Researchers at Aalto University have developed a method for improving perovskite-based solar cells, that builds on previous breakthroughs improving the efficiency and longevity of such cells using printing methods (carbon back contact based perovskite solar cells or CPSCs). These findings make it possible to further enhance the efficiency of these types of solar cells.
In the new method, the perovskite solar cells were exposed to 40-degrees in a chamber where humidity was kept in the level of 70% (±5%). This kind of environment normally degrades the properties of perovskite solar cells. In this case, the treatment led to surprising growth of the perovskite crystals, which naturally absorb sunlight and generate electricity. “The photovoltaic performance was significantly enhanced, and the overall efficiency increased almost 45%,” say the researchers.
The team also examined the perovskites using a scanning electron microscopy (SEM). “The SEM images supported the previous observations obtained from the X-ray diffraction method analysis, which endorsed the gradual crystal growth over the period of exposure”.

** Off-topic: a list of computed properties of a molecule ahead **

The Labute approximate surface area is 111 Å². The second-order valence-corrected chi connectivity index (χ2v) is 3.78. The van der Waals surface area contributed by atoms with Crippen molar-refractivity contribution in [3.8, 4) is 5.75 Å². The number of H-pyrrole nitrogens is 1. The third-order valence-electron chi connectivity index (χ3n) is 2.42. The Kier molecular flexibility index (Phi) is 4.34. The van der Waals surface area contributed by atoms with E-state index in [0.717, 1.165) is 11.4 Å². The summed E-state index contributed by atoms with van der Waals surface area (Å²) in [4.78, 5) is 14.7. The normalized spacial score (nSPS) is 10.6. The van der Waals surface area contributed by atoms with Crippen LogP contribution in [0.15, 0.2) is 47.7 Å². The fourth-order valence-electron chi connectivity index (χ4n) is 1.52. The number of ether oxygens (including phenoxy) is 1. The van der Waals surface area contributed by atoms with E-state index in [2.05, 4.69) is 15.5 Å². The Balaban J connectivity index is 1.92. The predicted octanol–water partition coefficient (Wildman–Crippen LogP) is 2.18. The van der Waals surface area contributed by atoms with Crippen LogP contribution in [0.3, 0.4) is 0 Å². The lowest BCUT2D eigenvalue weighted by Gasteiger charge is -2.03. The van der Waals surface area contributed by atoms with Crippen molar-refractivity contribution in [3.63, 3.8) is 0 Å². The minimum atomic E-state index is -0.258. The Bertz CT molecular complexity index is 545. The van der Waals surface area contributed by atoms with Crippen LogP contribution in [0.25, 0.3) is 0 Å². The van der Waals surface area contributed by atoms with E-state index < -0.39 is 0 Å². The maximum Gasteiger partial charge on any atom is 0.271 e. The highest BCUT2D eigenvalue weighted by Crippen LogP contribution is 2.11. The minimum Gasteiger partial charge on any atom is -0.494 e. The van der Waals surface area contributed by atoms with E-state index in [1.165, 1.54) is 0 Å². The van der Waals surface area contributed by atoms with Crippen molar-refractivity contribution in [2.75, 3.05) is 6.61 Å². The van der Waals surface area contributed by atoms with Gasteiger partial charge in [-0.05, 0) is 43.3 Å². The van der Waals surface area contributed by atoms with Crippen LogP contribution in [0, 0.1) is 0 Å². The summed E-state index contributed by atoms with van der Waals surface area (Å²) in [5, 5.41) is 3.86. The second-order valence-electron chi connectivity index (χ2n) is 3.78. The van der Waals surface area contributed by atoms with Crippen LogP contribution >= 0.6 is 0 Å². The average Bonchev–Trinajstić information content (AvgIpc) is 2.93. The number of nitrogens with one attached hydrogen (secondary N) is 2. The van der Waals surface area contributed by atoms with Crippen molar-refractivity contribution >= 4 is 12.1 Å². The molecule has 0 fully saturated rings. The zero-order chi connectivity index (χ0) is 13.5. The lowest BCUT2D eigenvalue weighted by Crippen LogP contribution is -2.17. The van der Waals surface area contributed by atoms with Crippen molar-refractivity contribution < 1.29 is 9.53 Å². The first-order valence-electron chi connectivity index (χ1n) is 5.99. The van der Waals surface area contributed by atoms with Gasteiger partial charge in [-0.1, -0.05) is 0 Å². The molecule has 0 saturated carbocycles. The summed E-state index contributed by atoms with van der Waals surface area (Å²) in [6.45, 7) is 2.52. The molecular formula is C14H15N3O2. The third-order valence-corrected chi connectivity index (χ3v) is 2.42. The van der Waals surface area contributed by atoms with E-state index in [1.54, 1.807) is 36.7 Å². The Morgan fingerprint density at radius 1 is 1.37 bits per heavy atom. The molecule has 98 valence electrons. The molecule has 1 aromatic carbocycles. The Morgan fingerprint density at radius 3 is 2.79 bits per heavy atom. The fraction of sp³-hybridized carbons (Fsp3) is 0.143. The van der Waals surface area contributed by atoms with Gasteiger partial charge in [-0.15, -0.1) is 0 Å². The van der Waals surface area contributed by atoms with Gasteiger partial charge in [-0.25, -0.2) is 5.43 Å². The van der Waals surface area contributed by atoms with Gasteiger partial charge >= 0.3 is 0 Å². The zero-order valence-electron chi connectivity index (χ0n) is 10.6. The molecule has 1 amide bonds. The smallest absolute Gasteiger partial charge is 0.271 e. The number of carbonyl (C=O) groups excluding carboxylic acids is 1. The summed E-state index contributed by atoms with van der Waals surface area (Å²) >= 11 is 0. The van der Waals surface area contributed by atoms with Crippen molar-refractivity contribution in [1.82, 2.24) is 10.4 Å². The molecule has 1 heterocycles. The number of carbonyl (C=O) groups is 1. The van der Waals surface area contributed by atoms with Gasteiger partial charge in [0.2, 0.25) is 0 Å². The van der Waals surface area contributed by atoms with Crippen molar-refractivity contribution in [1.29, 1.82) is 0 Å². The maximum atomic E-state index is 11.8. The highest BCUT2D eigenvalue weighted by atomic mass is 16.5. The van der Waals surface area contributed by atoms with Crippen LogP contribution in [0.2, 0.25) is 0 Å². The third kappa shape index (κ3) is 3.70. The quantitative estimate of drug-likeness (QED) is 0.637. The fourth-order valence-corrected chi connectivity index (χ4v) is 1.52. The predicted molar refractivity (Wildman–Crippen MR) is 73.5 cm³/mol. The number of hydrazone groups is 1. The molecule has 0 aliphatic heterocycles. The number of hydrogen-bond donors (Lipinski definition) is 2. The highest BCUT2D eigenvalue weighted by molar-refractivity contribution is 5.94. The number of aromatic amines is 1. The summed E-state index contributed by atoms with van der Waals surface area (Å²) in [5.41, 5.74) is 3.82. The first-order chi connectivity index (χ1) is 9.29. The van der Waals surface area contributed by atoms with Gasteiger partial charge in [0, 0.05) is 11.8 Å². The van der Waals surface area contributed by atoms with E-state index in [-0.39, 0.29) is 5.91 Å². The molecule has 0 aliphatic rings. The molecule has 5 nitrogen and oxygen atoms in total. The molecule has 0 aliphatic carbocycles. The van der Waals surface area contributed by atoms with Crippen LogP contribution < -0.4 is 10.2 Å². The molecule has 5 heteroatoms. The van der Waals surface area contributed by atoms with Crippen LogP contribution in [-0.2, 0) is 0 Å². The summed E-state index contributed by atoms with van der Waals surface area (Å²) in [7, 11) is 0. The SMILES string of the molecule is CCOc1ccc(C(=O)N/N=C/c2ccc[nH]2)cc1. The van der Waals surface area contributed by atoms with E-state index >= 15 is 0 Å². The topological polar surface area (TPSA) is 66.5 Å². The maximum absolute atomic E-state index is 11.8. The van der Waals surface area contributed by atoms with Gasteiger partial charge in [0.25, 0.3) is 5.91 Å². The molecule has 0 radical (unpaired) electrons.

The team also aimed to check if any chemical changes occurred in the perovskite crystal structure induced by the moisture generated by the thermo-humid environment. The researchers utilized Fourier transform infrared spectroscopy (FTIR). “The comparison between the fresh and exposed solar cells revealed almost no change in the chemical structure of the perovskite light absorbing layer, which endorses the successful implementation of this new treatment method,” they report.
The team at Aalto benefited from working with collaborators in Switzerland, the Solaronix company and the Swiss Federal Institute of Technology (EPFL) in Lausanne. “Solaronix provided the samples and EPFL researcher Dr Ibrahim Dar helped us in key processes that are critically required for the successful commercialization of this low cost solar cell technology,” says the team.